Hey everyone, my name is Joe, Reviews Editor for TechRadar, and I've never built a PC. Until now. Yes, I work for a technology media outlet and have never tangled my fingers in SATA cables. This is my shame. But recently all that changed.

I've been a PC gamer for as long as I can remember, but the hand-me-down systems my parents received from friends and family were just enough to handle Wolfenstein 3D and later Star Wars: Tie Fighter. When Everquest hit, I needed a beefier rig, which took months of saving (and a little help from my parents).

When World of Warcraft (my ultimate PC gaming obsession) came around, all I needed to do was buy a better graphics card (and have a surly fellow at the local CompUSA install it for me). Soon after that, laptops began taking off, with rising power and falling prices. That sparked my passion for mobile computing, and I didn't look back until a few months ago.

Build a gaming pc tips
This was before I devised a cable management plan

All of the hype around the launches of the Xbox One and PS4 got me itching for a serious gaming rig at home. Despite their plug-and-play nature, I've grown tired of their walled gardens. I mulled over crafting a Steam Machine for a minute, but I wanted a Windows machine for the wide support. The reality of the situation grew clearer and clearer, I should just build my own gaming PC. And I needed to do it before the World of Warcraft latest expansion, Warlords of Draenor releases this November.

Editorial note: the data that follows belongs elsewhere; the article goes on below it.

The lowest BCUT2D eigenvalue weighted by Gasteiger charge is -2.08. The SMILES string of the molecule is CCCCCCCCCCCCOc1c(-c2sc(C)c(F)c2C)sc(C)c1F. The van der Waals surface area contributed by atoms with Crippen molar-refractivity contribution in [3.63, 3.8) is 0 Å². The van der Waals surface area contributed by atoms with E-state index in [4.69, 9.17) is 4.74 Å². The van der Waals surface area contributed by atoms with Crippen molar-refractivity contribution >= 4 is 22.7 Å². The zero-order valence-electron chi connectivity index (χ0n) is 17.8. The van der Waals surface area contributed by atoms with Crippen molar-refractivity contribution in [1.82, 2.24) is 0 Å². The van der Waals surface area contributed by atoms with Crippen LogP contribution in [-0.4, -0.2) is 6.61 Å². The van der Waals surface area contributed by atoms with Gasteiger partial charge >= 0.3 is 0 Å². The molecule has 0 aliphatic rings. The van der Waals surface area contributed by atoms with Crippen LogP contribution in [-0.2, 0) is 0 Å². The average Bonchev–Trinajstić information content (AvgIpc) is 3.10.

It was time to put a part list together. Over the course of a few days, I pieced together a set of components that was as affordable and compact as I could make it, but also handle Warlords of Draenor at 1080p with all the settings locked at "high".

And I'm happy to say that crushed it. The end result is a marvel. I've managed to assemble a box far thinner and not much taller than an Xbox One that lets me soar through Azeroth on a cloud of gigaflops at a frame rate that would make Peter Jackson blush. All for a total cost of just $486.

Build a gaming pc tips
This was after. Slightly better, right?

That's before picking up a 1080p or Windows install. If you don't plan on hooking your would-be machine up to an HDTV or installing SteamOS, expect to add around $200 to that price.

[Editor's Note: In response to popular demand, here is a link to the part list that I created on PCPartPicker. Note that the price has since fluctuated.]

Click through to see the five things I wish I knew before starting my build that none of the PC building guides told me.